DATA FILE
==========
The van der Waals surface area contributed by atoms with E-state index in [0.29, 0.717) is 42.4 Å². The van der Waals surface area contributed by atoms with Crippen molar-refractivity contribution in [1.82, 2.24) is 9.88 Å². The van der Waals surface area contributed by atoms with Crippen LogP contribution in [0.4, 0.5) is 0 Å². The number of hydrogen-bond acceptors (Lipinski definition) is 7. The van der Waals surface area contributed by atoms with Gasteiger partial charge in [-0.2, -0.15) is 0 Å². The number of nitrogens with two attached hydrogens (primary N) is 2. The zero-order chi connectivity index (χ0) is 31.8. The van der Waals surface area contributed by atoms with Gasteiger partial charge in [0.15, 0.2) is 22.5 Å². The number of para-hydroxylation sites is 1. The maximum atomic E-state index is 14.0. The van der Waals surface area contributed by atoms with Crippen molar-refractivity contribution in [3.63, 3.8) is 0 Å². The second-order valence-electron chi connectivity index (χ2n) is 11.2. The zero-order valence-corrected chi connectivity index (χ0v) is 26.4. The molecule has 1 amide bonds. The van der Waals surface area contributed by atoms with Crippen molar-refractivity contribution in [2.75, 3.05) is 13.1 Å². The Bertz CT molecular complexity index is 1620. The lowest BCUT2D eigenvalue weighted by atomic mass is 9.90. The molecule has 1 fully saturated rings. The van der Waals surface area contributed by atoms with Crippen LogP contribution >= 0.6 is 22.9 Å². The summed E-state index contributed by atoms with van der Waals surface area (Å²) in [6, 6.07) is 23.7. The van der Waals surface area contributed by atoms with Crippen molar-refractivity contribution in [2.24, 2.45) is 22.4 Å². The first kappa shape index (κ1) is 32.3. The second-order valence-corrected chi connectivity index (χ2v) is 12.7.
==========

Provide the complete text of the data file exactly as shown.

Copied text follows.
The van der Waals surface area contributed by atoms with E-state index in [0.29, 0.717) is 42.4 Å². The van der Waals surface area contributed by atoms with Crippen molar-refractivity contribution in [1.82, 2.24) is 9.88 Å². The van der Waals surface area contributed by atoms with Crippen LogP contribution in [0.4, 0.5) is 0 Å². The number of hydrogen-bond acceptors (Lipinski definition) is 7. The van der Waals surface area contributed by atoms with Gasteiger partial charge in [-0.2, -0.15) is 0 Å². The number of nitrogens with two attached hydrogens (primary N) is 2. The zero-order chi connectivity index (χ0) is 31.8. The van der Waals surface area contributed by atoms with Gasteiger partial charge in [0.15, 0.2) is 22.5 Å². The number of para-hydroxylation sites is 1. The maximum atomic E-state index is 14.0. The van der Waals surface area contributed by atoms with Crippen molar-refractivity contribution in [3.63, 3.8) is 0 Å². The second-order valence-electron chi connectivity index (χ2n) is 11.2. The zero-order valence-corrected chi connectivity index (χ0v) is 26.4. The molecule has 1 amide bonds. The van der Waals surface area contributed by atoms with Crippen molar-refractivity contribution in [2.75, 3.05) is 13.1 Å². The Bertz CT molecular complexity index is 1620. The lowest BCUT2D eigenvalue weighted by atomic mass is 9.90. The molecule has 1 fully saturated rings. The van der Waals surface area contributed by atoms with Crippen LogP contribution >= 0.6 is 22.9 Å². The summed E-state index contributed by atoms with van der Waals surface area (Å²) in [6, 6.07) is 23.7. The van der Waals surface area contributed by atoms with Crippen molar-refractivity contribution in [2.24, 2.45) is 22.4 Å². The first kappa shape index (κ1) is 32.3. The second-order valence-corrected chi connectivity index (χ2v) is 12.7.